You are here:
Differential genomic effects of six different TiO2 nanomaterials on human liver HepG2 cells
Thai, S., K. Wallace, C. Jones, H. Ren, J. Crooks, K. Kitchin, B. Castellon, AND E. Grulke. Differential genomic effects of six different TiO2 nanomaterials on human liver HepG2 cells. JOURNAL OF BIOCHEMICAL AND MOLECULAR TOXICOLOGY. John Wiley & Sons, Ltd., Indianapolis, IN, 0(0):331-341, (2016).
Many in vivo studies show that NPs accumulate in the liver, kidney, spleen, lung, heart and brain; generate various inflammatory responses in mice; and induce liver toxicity. In one of the studies, liver damage was observed after intraperitoneal injection. The oral exposure route is important because nano-TiO2 is widely used as a food additive, in toothpaste and capsules. This in vitro, genomic study revealed some possible mechanisms through which nanoparticles caused liver toxicity in vivo.
Engineered nanoparticles are reported to cause liver toxicity in vivo. To better assess the mechanism of the in vivo liver toxicity, we used the human hepatocarcinoma cells (HepG2) as a model system. Human HepG2 cells were exposed to 6 TiO2 nanomaterials (with dry primary particle sizes ranging from 22 to 214 nm, either 0.3, 3 or 30 g/ml) for three days. In culture media with 10% fetal bovine serum the hydrodynamic sizes ranged from 328 to 534 nm. With respect to physical-chemical characteristics, hydrodynamic agglomerated particle size rather than dry particle size or surface area correlated best with our biological and genomic outcomes. Even though all six NPs are composed of TiO2, they elicited fairly different canonical pathway responses. Some of these canonical pathways changed by nano-TiO2 in vitro treatments have been already reported in literature, such as NRF2-mediated stress response, fatty acid metabolism, cell cycle and apoptosis, immune response, cholesterol biosynthesis and glycolysis. But this genomic study also revealed some novel effects such as protein synthesis, protein ubiquitination, hepatic fibrosis and cancer related signaling pathways. More importantly, this genomic analysis of HepG2 cells treated with 6 nano-TiO2 linked some of the in vitro canonical pathways to in vivo adverse outcomes, e.g., NRF2 mediated response pathways to oxidative stress, acute phase response to inflammation, cholesterol biosynthesis to steroid hormones alteration, fatty acid metabolism changes to lipid homeostasis alteration, G2/M cell checkpoint regulation to apoptosis and hepatic fibrosis/stellate cell activation to liver fibrosis. This study revealed some possible mechanisms through which nanoparticles caused liver toxicity in vivo.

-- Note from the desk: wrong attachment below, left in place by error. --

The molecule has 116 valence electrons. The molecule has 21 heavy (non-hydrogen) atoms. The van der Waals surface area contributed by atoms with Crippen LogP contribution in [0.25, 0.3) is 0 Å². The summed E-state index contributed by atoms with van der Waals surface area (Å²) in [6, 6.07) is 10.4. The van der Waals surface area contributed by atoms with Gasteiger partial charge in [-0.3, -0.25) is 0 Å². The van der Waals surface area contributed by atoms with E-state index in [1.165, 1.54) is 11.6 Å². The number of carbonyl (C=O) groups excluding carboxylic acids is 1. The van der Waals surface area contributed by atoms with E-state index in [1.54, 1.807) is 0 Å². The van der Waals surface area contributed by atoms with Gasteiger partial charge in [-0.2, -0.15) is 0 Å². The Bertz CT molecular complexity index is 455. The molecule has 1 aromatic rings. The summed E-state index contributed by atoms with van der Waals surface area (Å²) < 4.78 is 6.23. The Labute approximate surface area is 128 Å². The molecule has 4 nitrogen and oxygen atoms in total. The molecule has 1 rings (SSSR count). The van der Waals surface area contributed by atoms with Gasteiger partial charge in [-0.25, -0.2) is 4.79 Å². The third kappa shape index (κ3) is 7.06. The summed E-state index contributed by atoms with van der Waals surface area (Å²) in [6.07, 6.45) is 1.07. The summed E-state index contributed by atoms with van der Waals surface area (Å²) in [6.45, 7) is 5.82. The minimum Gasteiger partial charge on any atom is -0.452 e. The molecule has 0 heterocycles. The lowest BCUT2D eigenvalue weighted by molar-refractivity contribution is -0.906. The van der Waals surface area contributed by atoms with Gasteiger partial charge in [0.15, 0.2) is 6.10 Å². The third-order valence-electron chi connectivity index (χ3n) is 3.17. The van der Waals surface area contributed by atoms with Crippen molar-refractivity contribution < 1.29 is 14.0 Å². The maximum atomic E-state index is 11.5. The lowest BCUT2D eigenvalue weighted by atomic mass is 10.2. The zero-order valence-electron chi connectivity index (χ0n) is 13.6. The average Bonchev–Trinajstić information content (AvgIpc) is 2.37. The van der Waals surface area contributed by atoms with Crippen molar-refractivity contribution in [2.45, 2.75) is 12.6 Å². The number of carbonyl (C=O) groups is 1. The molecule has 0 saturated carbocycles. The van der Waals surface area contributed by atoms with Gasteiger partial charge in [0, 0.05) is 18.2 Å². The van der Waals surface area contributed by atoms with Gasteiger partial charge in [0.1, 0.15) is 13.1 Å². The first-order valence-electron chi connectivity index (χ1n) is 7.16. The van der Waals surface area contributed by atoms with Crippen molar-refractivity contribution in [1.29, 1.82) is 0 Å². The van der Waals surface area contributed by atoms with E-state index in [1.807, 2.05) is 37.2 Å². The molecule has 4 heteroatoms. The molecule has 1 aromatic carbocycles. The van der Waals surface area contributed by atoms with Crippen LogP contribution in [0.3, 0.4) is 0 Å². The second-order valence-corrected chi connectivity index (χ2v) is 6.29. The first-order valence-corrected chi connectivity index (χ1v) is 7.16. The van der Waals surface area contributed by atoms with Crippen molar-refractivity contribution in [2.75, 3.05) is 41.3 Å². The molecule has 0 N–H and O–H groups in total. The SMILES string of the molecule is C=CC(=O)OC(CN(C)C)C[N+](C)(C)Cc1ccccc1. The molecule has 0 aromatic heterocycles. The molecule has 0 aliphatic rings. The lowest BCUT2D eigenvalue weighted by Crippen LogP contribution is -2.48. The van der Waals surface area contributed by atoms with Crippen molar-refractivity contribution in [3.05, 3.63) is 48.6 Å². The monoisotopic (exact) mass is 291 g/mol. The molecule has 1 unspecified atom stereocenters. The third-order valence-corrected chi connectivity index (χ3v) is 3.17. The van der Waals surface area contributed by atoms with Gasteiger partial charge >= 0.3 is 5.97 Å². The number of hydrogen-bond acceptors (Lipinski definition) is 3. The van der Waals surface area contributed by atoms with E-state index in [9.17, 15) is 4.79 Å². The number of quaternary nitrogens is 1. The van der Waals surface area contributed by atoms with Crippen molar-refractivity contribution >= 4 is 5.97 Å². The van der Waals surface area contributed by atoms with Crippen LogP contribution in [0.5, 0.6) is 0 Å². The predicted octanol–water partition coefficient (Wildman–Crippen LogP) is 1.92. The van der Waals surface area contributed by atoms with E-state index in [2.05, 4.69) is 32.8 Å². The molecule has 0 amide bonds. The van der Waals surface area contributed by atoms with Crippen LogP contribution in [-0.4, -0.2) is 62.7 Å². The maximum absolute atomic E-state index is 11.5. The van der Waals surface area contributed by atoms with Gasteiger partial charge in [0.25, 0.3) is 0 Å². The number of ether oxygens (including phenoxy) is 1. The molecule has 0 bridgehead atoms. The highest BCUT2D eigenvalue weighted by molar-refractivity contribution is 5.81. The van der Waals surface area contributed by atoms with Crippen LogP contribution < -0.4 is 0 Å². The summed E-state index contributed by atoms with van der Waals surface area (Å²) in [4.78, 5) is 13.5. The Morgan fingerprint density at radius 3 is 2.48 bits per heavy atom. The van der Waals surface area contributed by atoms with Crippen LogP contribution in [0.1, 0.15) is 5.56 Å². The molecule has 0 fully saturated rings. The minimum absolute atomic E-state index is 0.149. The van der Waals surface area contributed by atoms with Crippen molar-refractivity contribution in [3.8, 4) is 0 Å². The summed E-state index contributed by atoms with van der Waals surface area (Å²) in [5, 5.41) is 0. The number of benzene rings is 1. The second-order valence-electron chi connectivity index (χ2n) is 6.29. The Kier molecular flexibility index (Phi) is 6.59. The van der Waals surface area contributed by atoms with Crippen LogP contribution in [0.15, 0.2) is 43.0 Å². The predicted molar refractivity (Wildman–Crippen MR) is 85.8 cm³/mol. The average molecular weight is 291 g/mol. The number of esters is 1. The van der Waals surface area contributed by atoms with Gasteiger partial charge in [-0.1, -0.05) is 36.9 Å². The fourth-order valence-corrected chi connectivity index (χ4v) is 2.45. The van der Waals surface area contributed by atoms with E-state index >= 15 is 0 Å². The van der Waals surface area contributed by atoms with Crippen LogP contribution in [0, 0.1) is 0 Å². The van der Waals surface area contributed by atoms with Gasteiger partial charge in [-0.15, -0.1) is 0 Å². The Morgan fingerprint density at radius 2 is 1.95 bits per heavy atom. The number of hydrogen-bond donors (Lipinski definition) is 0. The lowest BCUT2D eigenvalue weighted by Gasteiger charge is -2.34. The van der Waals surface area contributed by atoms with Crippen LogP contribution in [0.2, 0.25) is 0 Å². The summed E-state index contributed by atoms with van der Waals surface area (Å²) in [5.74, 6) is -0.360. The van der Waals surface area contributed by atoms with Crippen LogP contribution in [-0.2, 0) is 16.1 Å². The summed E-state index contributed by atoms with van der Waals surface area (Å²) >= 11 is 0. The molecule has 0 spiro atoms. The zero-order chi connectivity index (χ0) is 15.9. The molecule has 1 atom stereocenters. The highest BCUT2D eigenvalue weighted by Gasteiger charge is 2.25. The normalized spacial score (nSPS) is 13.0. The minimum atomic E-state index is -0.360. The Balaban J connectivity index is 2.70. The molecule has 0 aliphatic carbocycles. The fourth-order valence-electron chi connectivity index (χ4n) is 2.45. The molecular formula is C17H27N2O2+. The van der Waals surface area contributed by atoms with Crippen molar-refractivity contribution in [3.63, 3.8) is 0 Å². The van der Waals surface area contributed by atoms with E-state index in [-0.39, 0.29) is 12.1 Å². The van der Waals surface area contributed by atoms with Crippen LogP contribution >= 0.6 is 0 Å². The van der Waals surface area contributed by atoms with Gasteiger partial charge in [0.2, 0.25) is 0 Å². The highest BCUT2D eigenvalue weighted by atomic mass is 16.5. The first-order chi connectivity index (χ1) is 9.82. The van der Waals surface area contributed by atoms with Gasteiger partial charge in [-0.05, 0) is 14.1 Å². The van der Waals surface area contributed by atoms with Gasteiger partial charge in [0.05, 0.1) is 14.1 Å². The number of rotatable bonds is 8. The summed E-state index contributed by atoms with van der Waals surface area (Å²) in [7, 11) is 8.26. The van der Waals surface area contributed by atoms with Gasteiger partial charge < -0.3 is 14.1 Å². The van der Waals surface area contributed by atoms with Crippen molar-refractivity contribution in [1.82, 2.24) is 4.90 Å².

HEPG2 TIO2 PAPER REVISION2.PDF (PDF,NA pp, 7090.288 KB, about PDF)
Record Details:Record Type: DOCUMENT (JOURNAL/PEER REVIEWED JOURNAL)
Organization:U.S. ENVIRONMENTAL PROTECTION AGENCY
OFFICE OF RESEARCH AND DEVELOPMENT
NATIONAL HEALTH AND ENVIRONMENTAL EFFECTS RESEARCH LABORATORY
INTEGRATED SYSTEMS TOXICOLOGY DIVISION
SYSTEMS BIOLOGY BRANCH